American College of Veterinary Pathologists

Associate Member Society
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The American College of Veterinary Pathologists (ACVP) is an organization of board-certified scientists that has been setting the standard for veterinary pathology since 1949. By promoting excellence in veterinary pathology, ACVP improves and protects human and animal health for the betterment of society.


Our Mission

The mission of the College is to promote excellence in veterinary pathology through our members as they protect and improve animal, human, and environmental health to benefit society. The College promotes the advancement and sharing of knowledge, life-long learning and professional competency through its certifying examinations, educational programs, and journal.


The Organization

ACVP is a 501(c)(3) nonprofit organization governed by an eight-member elected Council. Incorporated in 1949, ACVP is the oldest veterinary specialty organization recognized by the American Veterinary Medical Association (AVMA). Dedicated to furthering scientific knowledge, ACVP’s activities include the peer-reviewed journal Veterinary Pathology and a renowned annual scientific meeting. Successful completion of ACVP’s rigorous certifying examination ensures scientific prestige and strong employer demand. ACVP is working to ensure a continuous pipeline of pathologists through support of veterinary student chapters at all AVMA-accredited veterinary schools and scholarship programs, and preparing our trainees and career pathologists for our future dominated by digital pathology, artificial intelligence and advanced molecular tools. Members and corporations support the advancement of ACVP’s strategic initiatives with financial contributions.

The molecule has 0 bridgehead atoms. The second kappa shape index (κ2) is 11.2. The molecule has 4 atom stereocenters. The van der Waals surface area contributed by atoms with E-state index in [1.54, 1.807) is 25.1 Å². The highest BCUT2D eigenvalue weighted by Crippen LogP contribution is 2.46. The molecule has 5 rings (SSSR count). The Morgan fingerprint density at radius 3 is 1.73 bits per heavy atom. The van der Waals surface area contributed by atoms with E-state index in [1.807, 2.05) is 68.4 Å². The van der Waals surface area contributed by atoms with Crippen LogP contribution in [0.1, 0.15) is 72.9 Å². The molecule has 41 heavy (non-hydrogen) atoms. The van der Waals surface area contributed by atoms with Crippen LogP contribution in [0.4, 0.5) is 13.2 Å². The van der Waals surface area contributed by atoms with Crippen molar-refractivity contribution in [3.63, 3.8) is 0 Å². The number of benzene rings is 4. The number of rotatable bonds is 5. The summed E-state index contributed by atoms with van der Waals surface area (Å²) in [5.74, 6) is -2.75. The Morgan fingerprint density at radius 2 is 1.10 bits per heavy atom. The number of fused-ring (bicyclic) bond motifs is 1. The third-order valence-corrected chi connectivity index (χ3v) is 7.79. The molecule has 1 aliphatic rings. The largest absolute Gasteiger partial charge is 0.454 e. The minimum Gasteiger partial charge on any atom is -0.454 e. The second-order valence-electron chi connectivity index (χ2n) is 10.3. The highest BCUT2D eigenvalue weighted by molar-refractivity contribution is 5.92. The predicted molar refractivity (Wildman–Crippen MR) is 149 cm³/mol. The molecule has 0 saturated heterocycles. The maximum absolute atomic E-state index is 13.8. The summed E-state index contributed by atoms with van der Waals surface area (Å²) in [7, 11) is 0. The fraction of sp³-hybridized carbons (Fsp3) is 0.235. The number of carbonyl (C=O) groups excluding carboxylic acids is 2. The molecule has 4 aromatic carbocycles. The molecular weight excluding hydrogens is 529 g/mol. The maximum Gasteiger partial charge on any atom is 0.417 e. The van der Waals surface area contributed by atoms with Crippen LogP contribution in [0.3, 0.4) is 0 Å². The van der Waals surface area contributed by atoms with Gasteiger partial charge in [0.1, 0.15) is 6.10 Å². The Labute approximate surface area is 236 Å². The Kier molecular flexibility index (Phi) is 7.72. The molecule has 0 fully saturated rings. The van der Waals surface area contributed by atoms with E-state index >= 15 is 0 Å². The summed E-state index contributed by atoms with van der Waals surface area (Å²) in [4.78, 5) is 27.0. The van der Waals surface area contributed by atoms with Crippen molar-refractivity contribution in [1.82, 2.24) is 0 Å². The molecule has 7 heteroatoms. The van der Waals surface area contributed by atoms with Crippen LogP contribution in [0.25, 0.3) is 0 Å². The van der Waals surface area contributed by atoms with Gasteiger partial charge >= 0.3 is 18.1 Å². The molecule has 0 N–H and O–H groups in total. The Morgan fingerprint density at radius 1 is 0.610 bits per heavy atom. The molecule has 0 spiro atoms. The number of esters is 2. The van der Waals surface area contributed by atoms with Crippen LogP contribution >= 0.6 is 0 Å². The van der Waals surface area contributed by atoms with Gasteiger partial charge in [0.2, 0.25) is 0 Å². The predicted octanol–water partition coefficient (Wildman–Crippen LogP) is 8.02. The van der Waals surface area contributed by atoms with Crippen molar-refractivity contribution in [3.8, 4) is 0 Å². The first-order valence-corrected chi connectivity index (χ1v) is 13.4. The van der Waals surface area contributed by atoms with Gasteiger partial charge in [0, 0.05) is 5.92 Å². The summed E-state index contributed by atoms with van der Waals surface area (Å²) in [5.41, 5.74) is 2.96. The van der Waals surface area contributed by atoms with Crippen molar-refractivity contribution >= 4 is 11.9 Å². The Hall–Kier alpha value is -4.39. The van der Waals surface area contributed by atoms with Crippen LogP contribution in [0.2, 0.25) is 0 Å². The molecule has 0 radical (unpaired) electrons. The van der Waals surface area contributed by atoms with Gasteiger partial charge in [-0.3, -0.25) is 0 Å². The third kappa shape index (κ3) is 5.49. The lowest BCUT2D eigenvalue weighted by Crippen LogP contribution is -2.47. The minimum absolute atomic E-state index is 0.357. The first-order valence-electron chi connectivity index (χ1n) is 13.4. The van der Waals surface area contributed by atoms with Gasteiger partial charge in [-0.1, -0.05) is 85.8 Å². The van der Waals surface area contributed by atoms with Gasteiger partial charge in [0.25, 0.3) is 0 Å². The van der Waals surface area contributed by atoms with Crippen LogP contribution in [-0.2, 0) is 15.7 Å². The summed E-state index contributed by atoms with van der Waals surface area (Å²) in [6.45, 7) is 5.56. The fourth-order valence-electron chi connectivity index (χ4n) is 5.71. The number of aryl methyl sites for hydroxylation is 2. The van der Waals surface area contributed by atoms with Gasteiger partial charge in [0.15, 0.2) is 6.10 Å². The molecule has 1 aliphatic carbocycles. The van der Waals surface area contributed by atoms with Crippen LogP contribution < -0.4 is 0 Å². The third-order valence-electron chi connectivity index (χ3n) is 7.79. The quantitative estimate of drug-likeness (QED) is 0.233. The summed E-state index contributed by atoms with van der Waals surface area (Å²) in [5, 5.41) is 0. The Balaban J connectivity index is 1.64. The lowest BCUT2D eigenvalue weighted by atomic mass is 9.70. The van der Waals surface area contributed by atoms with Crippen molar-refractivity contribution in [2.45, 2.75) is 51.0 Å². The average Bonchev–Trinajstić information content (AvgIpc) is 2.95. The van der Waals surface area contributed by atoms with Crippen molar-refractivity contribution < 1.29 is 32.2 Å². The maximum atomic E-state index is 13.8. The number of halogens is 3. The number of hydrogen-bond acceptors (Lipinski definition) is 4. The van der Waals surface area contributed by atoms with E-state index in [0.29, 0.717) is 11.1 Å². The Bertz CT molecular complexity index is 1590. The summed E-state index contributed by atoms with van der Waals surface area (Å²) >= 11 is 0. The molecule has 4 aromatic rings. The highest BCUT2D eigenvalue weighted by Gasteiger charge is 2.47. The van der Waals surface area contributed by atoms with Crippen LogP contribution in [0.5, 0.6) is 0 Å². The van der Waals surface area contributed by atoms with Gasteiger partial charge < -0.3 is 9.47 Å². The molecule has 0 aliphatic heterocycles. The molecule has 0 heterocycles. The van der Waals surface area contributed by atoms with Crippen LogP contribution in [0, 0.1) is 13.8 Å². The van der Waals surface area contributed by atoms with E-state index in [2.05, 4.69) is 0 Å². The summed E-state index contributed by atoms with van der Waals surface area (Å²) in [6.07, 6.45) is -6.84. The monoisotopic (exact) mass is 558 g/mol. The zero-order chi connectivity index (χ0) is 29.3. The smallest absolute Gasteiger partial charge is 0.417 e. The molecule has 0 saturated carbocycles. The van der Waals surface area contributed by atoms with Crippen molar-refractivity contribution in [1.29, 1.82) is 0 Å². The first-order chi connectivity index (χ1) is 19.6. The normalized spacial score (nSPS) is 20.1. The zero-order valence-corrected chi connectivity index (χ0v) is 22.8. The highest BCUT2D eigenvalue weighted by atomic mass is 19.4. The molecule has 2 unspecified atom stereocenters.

The Membership

ACVP’s 2,195 members, also known as Diplomates, reside in 27 countries and have all passed the certifying examination in veterinary anatomic and/or clinical pathology. All ACVP members have completed a doctorate in veterinary medicine and at least three years of post-veterinary school training in anatomic or clinical pathology. Many of them specialize further with doctorates in toxicology, molecular biology or other scientific fields. They work in academia, diagnostic labs, the biopharmaceutical industry or state/federal government agencies, carrying out a diverse range of activities including:

  • Diagnosing disease in pet and food-producing animals
  • Teaching future scientists and veterinarians
  • Ensuring safety in food, pharmaceuticals and biological products
  • Conserving wildlife and the environment
  • Maintaining vigilance against outbreaks of new and emerging diseases
  • Conducting research to understand the mechanisms of disease for the advancement of animal and human health.